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Infant Sleep-Related Deaths Increasing In Hamilton County, Northern Kentucky

Image by fujikama from Pixabay
Cradle Cincinnati says babies sleep best Alone, on their Backs, in a Crib.

While Hamilton County's overall infant mortality rate is trending down in 2019, sleep-related deaths are surging. Cradle Cincinnati reports there have been 20 sleep-related infant deaths so far this year in Hamilton County and Northern Kentucky.

Cincinnati Health Commissioner Melba Moore calls it a community crisis. "Infant sleep-related deaths are a silent issue in our community, and they are preventable. They are not seen as the threat they are."

Despite the popularity surrounding the idea of co-sleeping, Executive Director Ryan Adcock says Cradle Cincinnati's message is there is no safe way to do so.

"A lot of these deaths are invisible. We don't hear about them individually on the news and people are just assuming that it's not happening as frequently as it's happening or that it's a really rare event," he says.

"Rolling over on your child is the leading cause of death between one month of age and one year of age," Adcock points out. "More kids are dying in Hamilton County from bed sharing than from car accidents, than from fires. We worry so much about the safety of our children and a lot of the things we worry about are not nearly as risky as sleeping with your child."

African American communities are disproportionately affected by the increase. According to data from Cradle Cincinnati, "70% of all sleep-related deaths in 2018 and 2019 happened to black families in Hamilton County." Specifically the 45225 zip code, which encompasses North and South Fairmount, Roll Hill and Millvale.

The agency last year identified racism as a key factor affecting black maternal and infant health and began implementing strategies.

Adcock says it's important to take the blame off families and rally around them with support.

"It's really important to think beyond individual behavior and think about the systems that are in place in our community," he explains. " For one example, housing can complicate a family's decision around safe sleep ... if you maybe don't have as much room as you might need, maybe don't have room for a crib, maybe don't have as much access to a crib."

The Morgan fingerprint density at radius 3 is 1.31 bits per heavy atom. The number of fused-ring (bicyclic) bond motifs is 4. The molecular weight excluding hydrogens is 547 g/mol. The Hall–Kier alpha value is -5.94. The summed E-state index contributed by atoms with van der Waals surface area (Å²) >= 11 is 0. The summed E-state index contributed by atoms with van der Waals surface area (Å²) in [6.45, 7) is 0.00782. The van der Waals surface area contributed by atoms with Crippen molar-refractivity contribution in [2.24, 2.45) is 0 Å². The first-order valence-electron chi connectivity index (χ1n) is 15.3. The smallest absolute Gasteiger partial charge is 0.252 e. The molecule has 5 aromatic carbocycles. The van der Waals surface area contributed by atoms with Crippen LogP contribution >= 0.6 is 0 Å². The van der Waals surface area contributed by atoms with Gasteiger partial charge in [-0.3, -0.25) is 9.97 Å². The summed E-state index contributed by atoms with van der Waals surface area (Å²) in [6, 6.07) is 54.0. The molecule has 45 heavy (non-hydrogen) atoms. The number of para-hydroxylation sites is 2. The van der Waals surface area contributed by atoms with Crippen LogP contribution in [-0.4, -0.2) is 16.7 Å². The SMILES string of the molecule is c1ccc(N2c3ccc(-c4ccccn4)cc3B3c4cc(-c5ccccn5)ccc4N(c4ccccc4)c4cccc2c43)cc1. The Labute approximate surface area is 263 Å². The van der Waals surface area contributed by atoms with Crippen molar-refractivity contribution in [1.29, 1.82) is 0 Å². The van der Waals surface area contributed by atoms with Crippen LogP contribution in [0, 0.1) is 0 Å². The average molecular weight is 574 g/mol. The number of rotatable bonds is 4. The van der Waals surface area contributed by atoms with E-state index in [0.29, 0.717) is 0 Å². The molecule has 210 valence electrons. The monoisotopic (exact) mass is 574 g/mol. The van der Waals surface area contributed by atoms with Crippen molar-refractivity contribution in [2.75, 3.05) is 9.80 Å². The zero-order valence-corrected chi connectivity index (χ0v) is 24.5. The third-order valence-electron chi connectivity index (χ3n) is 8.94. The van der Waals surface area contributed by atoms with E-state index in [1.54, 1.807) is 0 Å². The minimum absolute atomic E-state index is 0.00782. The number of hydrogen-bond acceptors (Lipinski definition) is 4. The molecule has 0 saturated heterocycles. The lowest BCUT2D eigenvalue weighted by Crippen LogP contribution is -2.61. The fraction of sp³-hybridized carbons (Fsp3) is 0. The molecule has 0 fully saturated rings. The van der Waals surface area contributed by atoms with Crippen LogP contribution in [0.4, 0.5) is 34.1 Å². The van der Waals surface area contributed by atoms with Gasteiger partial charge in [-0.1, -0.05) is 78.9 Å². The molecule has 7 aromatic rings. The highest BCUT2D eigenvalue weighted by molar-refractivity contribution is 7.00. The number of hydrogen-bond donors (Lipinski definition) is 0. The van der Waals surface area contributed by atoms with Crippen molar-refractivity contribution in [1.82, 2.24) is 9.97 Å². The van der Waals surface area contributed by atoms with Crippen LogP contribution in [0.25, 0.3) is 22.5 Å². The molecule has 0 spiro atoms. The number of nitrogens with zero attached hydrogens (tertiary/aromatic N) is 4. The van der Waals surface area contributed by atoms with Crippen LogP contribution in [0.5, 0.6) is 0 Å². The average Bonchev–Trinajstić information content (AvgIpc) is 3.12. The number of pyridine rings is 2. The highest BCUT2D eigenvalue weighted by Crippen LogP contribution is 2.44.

A Targeted Response

The first message for combating unsafe sleeping practice remains pushing the ABC's of safe sleep. That is, babies sleep safest "Alone, on their Backs, and in Cribs."

Cradle Cincinnati, the Cincinnati Health Department and Hamilton County Public Health are also launching several initiatives.

They include:

  • Safe sleep ambassador trainings for community members beginning in October.
  • Prenatal care providers, birthing hospital staff and pediatric providers will engage in safe sleep messaging.
  • An expansive social media campaign about the hows and whys of safe sleep.
  • A new report on safe sleep in Hamilton County will be released in the fall.
  • A video developed by moms from the community that discusses safe sleep, which will debut at Final Friday OTR in August.

Adcock also recommends helping your friends and neighbors, too. A simple offer of help so a parent can get some extra sleep could go a long way. Free pack-n-plays are also available from the Cincinnati Health Department for qualifying families by calling 211.